Your Summer IR Reads

Our list of the best books on IR from 2012 for those lazy days at the beach.

By: /
19 July, 2012
By: OpenCanada Staff

It’s the summer, when the living is easy – that is to say, the prefect time to catch up on your foreign affairs reading. Below are OpenCanada’s picks for the best beach/cottage/poolside IR reads from 2012.

1. Every Nation For Itself: Winners and Losers in a G-Zero World, by Ian Bremmer


2. No One’s World: The West, the Rising Rest, and the Coming Global Turn, by Charles A. Kupchan

It is time to broaden the debate over whether we are living in a unipolar world, and ask whether the current world will even be recognizable in 50, 30, or even 20 years. Pick up the Council on Foreign Relations’ Charles A. Kupchan’s No One’s World to learn how we can move smoothly toward a system characterized by multiple modernities, and read Eurasia Group President Ian Bremmer’s Every Nation For Itself to discover a modernity beyond the control of any power – a chaotic and potentially dangerous world that belongs to no one.

3. Strategic Vision: America and the Crisis of Global Power, by Zbigniew Brzezinski

American decline has returned to the forefront of American foreign-policy discussions, and many esteemed voices in foreign-affairs circles have offered their prescriptions. From “strategic retrenchment” to “sustained forward engagement,” there are a lot of policy options on the table, and it can be tough work to separate the good from the excellent and the prescient. Former U.S. national security adviser Zbigniew Brzezinski’s Strategic Vision defines the latter category, with its insightful adaptation of traditional “balance of power” arguments to the 21st century. Brzezinski counters claims of inevitable American decline, and proposes that a strategy of “off-shore” balancing can renew and safeguard a liberal world order. His clear-eyed vision gives readers a standard for evaluating the most recent wave of books on American grand strategy.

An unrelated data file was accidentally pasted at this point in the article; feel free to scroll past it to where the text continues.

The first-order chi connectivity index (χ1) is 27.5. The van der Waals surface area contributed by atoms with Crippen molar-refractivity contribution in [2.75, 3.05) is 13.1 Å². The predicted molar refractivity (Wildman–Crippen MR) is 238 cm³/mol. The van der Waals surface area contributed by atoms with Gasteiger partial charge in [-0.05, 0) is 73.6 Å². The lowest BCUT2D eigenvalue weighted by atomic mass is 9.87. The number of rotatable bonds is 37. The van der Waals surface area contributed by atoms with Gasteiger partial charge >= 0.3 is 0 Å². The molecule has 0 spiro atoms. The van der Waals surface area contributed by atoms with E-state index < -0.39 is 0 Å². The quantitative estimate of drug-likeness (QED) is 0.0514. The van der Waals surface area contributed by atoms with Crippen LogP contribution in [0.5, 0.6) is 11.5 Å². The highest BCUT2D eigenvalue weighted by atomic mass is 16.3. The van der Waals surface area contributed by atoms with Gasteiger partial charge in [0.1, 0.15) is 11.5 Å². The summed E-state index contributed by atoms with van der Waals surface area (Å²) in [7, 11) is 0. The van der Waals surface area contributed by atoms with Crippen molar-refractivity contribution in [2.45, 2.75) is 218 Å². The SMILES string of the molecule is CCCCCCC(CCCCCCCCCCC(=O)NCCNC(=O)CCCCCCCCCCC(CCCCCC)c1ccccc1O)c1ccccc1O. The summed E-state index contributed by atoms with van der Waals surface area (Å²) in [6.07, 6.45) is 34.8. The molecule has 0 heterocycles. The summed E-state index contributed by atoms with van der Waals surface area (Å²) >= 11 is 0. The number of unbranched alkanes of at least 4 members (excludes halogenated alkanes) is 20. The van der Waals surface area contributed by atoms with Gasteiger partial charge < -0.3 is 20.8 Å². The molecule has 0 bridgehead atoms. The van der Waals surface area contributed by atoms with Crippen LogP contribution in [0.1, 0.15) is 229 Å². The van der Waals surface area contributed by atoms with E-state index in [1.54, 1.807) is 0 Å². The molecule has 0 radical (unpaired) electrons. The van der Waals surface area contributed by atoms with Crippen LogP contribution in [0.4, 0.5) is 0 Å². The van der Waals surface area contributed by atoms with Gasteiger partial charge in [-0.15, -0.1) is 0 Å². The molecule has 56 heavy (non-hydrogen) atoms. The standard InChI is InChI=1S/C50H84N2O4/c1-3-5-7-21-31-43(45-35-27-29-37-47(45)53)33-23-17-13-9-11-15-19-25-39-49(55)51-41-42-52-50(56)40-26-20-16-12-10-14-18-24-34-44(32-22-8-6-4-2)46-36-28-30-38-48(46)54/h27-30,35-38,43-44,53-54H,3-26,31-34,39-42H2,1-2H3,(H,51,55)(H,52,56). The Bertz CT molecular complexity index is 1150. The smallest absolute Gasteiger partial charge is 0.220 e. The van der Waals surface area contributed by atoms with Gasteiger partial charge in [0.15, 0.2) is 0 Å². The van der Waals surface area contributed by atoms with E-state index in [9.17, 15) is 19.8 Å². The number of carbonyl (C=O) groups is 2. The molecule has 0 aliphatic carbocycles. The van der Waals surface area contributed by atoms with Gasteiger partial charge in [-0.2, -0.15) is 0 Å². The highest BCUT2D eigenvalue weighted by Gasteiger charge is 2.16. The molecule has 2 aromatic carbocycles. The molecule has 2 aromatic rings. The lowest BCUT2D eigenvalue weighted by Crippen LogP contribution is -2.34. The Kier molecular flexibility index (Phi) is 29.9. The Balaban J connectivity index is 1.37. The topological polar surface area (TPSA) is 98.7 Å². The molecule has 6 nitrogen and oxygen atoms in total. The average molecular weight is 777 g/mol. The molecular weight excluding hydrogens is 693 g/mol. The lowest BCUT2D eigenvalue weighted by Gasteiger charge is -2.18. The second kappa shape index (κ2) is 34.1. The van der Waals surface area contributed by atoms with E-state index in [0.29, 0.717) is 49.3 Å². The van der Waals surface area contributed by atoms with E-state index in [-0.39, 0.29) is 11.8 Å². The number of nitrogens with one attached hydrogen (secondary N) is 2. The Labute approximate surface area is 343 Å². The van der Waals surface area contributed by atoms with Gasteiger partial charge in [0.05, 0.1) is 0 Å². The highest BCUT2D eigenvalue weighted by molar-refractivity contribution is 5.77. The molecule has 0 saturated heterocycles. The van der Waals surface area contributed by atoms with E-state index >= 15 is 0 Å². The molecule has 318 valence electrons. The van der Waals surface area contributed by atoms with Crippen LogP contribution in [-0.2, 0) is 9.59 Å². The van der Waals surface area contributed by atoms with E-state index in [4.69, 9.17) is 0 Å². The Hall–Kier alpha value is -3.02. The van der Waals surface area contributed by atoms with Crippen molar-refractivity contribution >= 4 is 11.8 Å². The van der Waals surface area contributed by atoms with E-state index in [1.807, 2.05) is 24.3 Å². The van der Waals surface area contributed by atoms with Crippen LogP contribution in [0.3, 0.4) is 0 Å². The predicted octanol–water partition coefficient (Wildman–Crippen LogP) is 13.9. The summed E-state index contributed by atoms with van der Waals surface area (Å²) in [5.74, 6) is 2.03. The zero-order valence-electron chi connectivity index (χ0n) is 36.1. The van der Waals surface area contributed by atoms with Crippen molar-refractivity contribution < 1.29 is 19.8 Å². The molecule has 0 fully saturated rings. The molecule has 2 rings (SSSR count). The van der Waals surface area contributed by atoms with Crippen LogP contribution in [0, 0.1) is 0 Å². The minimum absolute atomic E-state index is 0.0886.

4. Why Nations Fail: The Origins of Power, Prosperity, and Poverty, by Daron Acemoglu and James Robinson

Figuring out why some states have dominated the global economy while others stagnate or collapse remains critical, as the likes of Jared Diamond and Paul Collier have shown us. Daron Acemoglu and James Robinson are the two latest intellectual heavyweights to wade into the murky waters of the “failed state” debate. They explain that it is the centralization of power and inclusivity of institutions that matter most to a nation’s development, shedding light on such puzzling cases as Botswana’s wealth and North Korea’s poverty.

5. The Arab Awakening: Islam and the New Middle East, by Tariq Ramadan


6. The Arab Uprising: The Unfinished Revolutions of the New Middle East, by Marc Lynch

Never one to shy away from controversy, Tariq challenges the Arab world to step forward and redefine its identity in the modern world. For those who find the “secular modernity versus Islamic traditionalism” framework unsatisfying, Ramadan’s book is a refreshing exploration of the alternative roles for Islam in contemporary Arab society. The Arab Awakening poses fascinating questions about the legacy of the Arab Spring, and the means by which Arab leadership can address the most pressing challenges facing the Middle East.